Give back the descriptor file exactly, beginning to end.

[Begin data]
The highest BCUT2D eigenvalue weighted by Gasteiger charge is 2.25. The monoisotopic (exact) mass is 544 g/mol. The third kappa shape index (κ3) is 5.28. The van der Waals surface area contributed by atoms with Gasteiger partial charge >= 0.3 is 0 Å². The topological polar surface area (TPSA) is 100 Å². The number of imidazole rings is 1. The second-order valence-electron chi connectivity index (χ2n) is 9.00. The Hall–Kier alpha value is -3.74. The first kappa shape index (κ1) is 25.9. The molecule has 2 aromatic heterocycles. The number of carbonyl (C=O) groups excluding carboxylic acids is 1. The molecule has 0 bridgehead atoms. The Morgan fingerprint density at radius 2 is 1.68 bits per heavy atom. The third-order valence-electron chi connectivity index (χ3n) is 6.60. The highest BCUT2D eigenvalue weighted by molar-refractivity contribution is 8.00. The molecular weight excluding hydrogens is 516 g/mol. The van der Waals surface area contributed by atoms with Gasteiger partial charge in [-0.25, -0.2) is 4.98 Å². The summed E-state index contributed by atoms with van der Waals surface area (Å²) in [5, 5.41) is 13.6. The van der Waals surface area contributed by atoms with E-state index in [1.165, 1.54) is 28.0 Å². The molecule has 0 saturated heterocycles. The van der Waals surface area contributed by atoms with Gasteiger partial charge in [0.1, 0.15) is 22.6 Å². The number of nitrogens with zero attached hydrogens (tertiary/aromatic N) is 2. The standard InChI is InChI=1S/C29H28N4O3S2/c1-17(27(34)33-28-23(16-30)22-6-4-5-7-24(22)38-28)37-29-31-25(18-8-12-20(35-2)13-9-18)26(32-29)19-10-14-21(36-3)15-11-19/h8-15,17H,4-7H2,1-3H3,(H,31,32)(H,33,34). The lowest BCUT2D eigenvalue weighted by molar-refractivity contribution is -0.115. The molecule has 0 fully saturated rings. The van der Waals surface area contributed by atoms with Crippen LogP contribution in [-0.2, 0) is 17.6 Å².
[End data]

The highest BCUT2D eigenvalue weighted by Gasteiger charge is 2.25. The monoisotopic (exact) mass is 544 g/mol. The third kappa shape index (κ3) is 5.28. The van der Waals surface area contributed by atoms with Gasteiger partial charge >= 0.3 is 0 Å². The topological polar surface area (TPSA) is 100 Å². The number of imidazole rings is 1. The second-order valence-electron chi connectivity index (χ2n) is 9.00. The Hall–Kier alpha value is -3.74. The first kappa shape index (κ1) is 25.9. The molecule has 2 aromatic heterocycles. The number of carbonyl (C=O) groups excluding carboxylic acids is 1. The molecule has 0 bridgehead atoms. The Morgan fingerprint density at radius 2 is 1.68 bits per heavy atom. The third-order valence-electron chi connectivity index (χ3n) is 6.60. The highest BCUT2D eigenvalue weighted by molar-refractivity contribution is 8.00. The molecular weight excluding hydrogens is 516 g/mol. The van der Waals surface area contributed by atoms with Gasteiger partial charge in [-0.25, -0.2) is 4.98 Å². The summed E-state index contributed by atoms with van der Waals surface area (Å²) in [5, 5.41) is 13.6. The van der Waals surface area contributed by atoms with E-state index in [1.165, 1.54) is 28.0 Å². The molecule has 0 saturated heterocycles. The van der Waals surface area contributed by atoms with Gasteiger partial charge in [0.1, 0.15) is 22.6 Å². The number of nitrogens with zero attached hydrogens (tertiary/aromatic N) is 2. The standard InChI is InChI=1S/C29H28N4O3S2/c1-17(27(34)33-28-23(16-30)22-6-4-5-7-24(22)38-28)37-29-31-25(18-8-12-20(35-2)13-9-18)26(32-29)19-10-14-21(36-3)15-11-19/h8-15,17H,4-7H2,1-3H3,(H,31,32)(H,33,34). The lowest BCUT2D eigenvalue weighted by molar-refractivity contribution is -0.115. The molecule has 0 fully saturated rings. The van der Waals surface area contributed by atoms with Crippen LogP contribution in [-0.2, 0) is 17.6 Å².